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South Korean Olympic gold medalist claims assault by coach

By
Wooyoung Lee
Two-time Olympic short track speed skating champion Shim Suk-hee attends an appeals trial at the Suwon District Court on Monday to give her testimony on former South Korean national short track coach Cho Jae-beom's habitual assaults of multiple short track skaters, including her. Cho was sentenced to 10 months in prison at the first trial. Photo by Yonhap
Two-time Olympic short track speed skating champion Shim Suk-hee attends an appeals trial at the Suwon District Court on Monday to give her testimony on former South Korean national short track coach Cho Jae-beom's habitual assaults of multiple short track skaters, including her. Cho was sentenced to 10 months in prison at the first trial. Photo by Yonhap

SEOUL, Dec. 17 (UPI) -- A short track Olympic gold medalist Shim Suk-hee said she has been assaulted by her coach for many years, in a court testimony on Monday, South Korean media reported.

Shim, who emerged as a star in speed skating after winning three medals at the 2014 Winter Games, also claimed that she sustained a concussion after her coach Cho Jae-beom hit her head just 20 days before Pyeongchang Winter Games earlier this year.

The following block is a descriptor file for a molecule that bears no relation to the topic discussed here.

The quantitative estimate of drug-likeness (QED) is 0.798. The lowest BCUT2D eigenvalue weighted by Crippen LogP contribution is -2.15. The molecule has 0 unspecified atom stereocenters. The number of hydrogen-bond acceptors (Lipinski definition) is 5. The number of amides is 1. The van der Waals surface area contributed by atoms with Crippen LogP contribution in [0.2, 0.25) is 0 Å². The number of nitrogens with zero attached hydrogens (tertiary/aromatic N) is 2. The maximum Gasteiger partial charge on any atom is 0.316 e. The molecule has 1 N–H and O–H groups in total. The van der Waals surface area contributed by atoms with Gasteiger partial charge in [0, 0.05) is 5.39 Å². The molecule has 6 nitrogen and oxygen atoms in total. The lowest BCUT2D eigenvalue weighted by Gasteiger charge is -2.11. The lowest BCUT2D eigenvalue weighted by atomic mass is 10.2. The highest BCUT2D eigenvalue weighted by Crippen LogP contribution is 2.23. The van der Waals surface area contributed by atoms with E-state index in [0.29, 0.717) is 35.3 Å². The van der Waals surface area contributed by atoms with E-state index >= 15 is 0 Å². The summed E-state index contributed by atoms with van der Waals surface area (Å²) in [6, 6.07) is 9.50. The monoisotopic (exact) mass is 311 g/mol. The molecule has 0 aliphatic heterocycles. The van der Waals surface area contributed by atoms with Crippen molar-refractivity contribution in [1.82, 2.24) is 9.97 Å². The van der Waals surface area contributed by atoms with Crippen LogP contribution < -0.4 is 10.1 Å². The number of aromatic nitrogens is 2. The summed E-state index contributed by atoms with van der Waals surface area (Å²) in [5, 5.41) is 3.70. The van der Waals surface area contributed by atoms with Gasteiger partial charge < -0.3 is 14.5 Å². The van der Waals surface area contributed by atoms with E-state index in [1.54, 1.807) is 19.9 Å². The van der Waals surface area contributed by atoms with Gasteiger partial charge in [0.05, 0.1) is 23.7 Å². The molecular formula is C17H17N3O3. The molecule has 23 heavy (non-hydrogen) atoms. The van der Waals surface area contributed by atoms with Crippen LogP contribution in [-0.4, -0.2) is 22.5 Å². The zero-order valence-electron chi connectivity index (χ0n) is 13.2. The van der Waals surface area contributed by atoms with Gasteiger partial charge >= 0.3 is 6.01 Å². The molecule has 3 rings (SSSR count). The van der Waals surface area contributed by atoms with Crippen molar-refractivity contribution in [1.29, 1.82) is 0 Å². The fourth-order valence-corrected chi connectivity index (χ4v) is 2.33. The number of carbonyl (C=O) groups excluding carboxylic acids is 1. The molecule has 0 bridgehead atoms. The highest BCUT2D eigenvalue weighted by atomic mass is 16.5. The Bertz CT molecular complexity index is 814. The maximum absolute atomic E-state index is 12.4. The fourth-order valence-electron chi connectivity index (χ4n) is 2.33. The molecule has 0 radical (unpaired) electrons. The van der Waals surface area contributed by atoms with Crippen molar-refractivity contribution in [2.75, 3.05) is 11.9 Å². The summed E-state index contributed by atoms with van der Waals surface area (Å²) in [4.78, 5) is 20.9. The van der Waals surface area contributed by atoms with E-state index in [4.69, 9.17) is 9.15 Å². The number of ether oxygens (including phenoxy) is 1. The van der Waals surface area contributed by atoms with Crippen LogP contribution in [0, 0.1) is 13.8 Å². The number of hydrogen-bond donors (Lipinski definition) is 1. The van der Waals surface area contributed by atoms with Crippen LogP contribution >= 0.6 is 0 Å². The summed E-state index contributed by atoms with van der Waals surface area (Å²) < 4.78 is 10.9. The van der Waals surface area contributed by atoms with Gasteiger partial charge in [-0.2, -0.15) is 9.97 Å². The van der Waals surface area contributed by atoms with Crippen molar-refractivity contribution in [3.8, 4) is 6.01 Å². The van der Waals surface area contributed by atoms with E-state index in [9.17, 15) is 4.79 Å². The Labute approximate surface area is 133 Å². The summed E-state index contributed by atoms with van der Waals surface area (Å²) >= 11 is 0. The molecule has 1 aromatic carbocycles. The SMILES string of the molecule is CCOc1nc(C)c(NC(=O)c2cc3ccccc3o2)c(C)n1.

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Shim appeared at Suwon District Court on Monday to speak as a witness in an appeal. Cho was indicted for assaulting four short track speed skating athletes, including Shim, since 2011. He was sentenced to 10 months in prison in the first trial in September but appealed against the sentence.

Shim testified against him to reveal his assaults and called for a heavier punishment.

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Shim, who started short track speed skating at the age of 6, said Cho started assaulting her since she was 8 and the abuse continued until right before Pyeongchang Winter Games in February, Sports Kyunghyang reported.

Ahead of the Winter Olympics, Cho hit her with fists and feet until she felt "she would die," Shim said. Another assault on her head caused her to suffer a concussion, a major reason Shim said she didn't perform well at the recent Winter Olympic Games.

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According to Shim's testimony, Shim broke her finger when she was 11 after Cho hit her with an ice hockey stick and his violence grew worse as she became older.

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"Cho took me to a closed place and assaulted me brutally. His assaults also caused an eardrum rupture of another athlete," she said at the court, Seoul Shinmun reported.

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